We take a closer look at the men and women who supported our troops on the front lines.
Wartime propaganda in history often gets treated with a focused eye in modern times. In movies and television recalling the era, we see a short grainy film shown in a movie theater, or the ubiquitous Uncle Sam poster demanding you go to the nearest recruiting station. What might be less-known is that during World War II, the United States Office of War Information (OWI) was created solely for the purpose of pumping out American propaganda in all forms.
What the OWI especially did well was show the patriotic activities at home, involving women, minorities, and defensive military forces. Unfortunately, these photographs, films, radio broadcasts and other forms of media don’t get the same attention as the ones focused on the front lines.
Officially formed on June 13, 1942 by President Franklin D. Roosevelt, the OWI was a government agency that consolidated existing services to provide a united force of propaganda during WWII. Even though the war is well known to the American public now, at the time most citizens felt left in the dark about any sort of information — especially as to why the United States was providing resources for the war effort to begin with.
There was obviously no easily accessible digital media, and citizens would jump at anything offered to them. Americans were especially weary of a national outlet of propaganda, with comparisons readily being made to Joseph Goebbels’s in Nazi Germany. However, following the attacks at Pearl Harbor, opinions shifted and the need for information was greater than ever.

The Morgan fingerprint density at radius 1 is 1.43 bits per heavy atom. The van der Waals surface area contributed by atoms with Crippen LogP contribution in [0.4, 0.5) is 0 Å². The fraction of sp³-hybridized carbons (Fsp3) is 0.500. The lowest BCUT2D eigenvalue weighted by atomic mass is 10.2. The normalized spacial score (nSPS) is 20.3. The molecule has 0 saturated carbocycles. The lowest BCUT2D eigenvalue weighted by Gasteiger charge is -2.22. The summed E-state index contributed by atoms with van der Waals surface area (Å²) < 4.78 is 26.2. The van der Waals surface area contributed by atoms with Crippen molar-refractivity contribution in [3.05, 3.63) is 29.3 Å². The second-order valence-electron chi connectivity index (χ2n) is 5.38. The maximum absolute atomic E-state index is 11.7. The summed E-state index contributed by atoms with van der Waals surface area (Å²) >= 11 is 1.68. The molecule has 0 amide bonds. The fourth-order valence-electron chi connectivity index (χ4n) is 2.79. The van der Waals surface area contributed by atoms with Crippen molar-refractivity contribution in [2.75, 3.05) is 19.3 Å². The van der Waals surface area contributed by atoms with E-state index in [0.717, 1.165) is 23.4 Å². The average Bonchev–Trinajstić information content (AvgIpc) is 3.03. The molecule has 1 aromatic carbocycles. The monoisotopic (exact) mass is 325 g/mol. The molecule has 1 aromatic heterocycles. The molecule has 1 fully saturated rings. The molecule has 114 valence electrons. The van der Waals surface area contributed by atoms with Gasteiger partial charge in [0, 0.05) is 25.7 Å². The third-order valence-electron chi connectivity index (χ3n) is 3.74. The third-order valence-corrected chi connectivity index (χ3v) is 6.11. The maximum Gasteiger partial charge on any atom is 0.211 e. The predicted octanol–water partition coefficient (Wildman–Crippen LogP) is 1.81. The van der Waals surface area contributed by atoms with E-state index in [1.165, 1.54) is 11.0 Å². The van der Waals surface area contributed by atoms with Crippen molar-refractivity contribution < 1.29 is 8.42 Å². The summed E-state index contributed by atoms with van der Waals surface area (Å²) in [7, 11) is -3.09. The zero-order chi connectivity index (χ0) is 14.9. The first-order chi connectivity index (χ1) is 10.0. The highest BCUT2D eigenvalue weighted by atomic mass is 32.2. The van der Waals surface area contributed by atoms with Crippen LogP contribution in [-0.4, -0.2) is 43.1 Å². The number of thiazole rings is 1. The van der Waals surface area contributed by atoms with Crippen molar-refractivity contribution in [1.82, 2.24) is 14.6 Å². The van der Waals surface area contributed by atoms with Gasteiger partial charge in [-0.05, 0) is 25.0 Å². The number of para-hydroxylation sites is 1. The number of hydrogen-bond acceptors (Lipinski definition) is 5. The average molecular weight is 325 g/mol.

Between 1939 and 1944, OWI photographers Alfred Palmer and Howard Hollem produced thousands of photographs, with many of them in Kodachrome color. Collected by The Atlantic, even the original photographers’ captions were kept intact.
As per the nature of propaganda, most of the photographs are highly posed, but depict actual happenings on the U.S. home front to support the war. Many of the subjects are women working in factories, a common occupation for the wives or widows of soldiers overseas.
The photographs show the sharpness and high contrast that Kodachrome film is famous for, and the results are stunning—especially for those used to grainy black and white wartime photos.
Whether it’s an African-American mechanic, women working on the inside of a cockpit, or a soldier posing with arm cocked holding a grenade, the scenes are diverse. Aircraft are featured frequently, as the factories built and operated stateside figured heavily into the war.
Effective September 15, 1945, President Truman terminated the OWI. He concluded that post-victory, there was no reason to continue the gathering of information and propaganda delivery efforts. The resources from OWI were transferred to other government agencies, including the State Department, the U.S. Information Service, and what eventually became the CIA. The latter agency’s “information gathering” abilities are now infamous.
Although the OWI had a short shelf life, more than half a century later we’re lucky enough to have these photographs. These images tell the stories of Americans still at home during the WWII, and the sacrifices and efforts they too made.
Images ©: Howard Hollem, Alfred Palmer — OWI/LOC —The Atlantic